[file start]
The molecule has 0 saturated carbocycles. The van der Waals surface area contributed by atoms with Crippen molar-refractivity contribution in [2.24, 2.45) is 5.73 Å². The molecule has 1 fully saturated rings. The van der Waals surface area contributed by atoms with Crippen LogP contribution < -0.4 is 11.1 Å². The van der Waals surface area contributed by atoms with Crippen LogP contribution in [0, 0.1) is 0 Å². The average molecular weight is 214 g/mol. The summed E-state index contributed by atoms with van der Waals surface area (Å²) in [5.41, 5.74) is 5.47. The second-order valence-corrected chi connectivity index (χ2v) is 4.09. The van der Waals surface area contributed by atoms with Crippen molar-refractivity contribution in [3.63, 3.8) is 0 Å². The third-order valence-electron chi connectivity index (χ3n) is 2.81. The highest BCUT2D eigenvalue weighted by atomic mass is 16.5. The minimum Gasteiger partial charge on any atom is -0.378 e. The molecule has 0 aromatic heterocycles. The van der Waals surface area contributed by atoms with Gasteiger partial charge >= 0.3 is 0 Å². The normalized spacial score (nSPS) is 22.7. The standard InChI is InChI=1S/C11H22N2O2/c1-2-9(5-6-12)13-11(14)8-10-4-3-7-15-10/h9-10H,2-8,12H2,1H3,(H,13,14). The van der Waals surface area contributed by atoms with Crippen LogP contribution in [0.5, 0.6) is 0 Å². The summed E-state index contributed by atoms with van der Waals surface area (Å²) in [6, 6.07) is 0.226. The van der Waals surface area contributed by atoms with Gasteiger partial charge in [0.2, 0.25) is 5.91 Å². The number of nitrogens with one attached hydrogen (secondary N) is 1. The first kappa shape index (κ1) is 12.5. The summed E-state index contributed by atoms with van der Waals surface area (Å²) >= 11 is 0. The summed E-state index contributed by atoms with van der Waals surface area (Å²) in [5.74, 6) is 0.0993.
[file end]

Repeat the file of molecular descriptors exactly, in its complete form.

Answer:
The molecule has 0 saturated carbocycles. The van der Waals surface area contributed by atoms with Crippen molar-refractivity contribution in [2.24, 2.45) is 5.73 Å². The molecule has 1 fully saturated rings. The van der Waals surface area contributed by atoms with Crippen LogP contribution < -0.4 is 11.1 Å². The van der Waals surface area contributed by atoms with Crippen LogP contribution in [0, 0.1) is 0 Å². The average molecular weight is 214 g/mol. The summed E-state index contributed by atoms with van der Waals surface area (Å²) in [5.41, 5.74) is 5.47. The second-order valence-corrected chi connectivity index (χ2v) is 4.09. The van der Waals surface area contributed by atoms with Crippen molar-refractivity contribution in [3.63, 3.8) is 0 Å². The third-order valence-electron chi connectivity index (χ3n) is 2.81. The highest BCUT2D eigenvalue weighted by atomic mass is 16.5. The minimum Gasteiger partial charge on any atom is -0.378 e. The molecule has 0 aromatic heterocycles. The van der Waals surface area contributed by atoms with Gasteiger partial charge >= 0.3 is 0 Å². The normalized spacial score (nSPS) is 22.7. The standard InChI is InChI=1S/C11H22N2O2/c1-2-9(5-6-12)13-11(14)8-10-4-3-7-15-10/h9-10H,2-8,12H2,1H3,(H,13,14). The van der Waals surface area contributed by atoms with Crippen LogP contribution in [0.5, 0.6) is 0 Å². The summed E-state index contributed by atoms with van der Waals surface area (Å²) in [6, 6.07) is 0.226. The van der Waals surface area contributed by atoms with Gasteiger partial charge in [0.2, 0.25) is 5.91 Å². The number of nitrogens with one attached hydrogen (secondary N) is 1. The first kappa shape index (κ1) is 12.5. The summed E-state index contributed by atoms with van der Waals surface area (Å²) >= 11 is 0. The summed E-state index contributed by atoms with van der Waals surface area (Å²) in [5.74, 6) is 0.0993.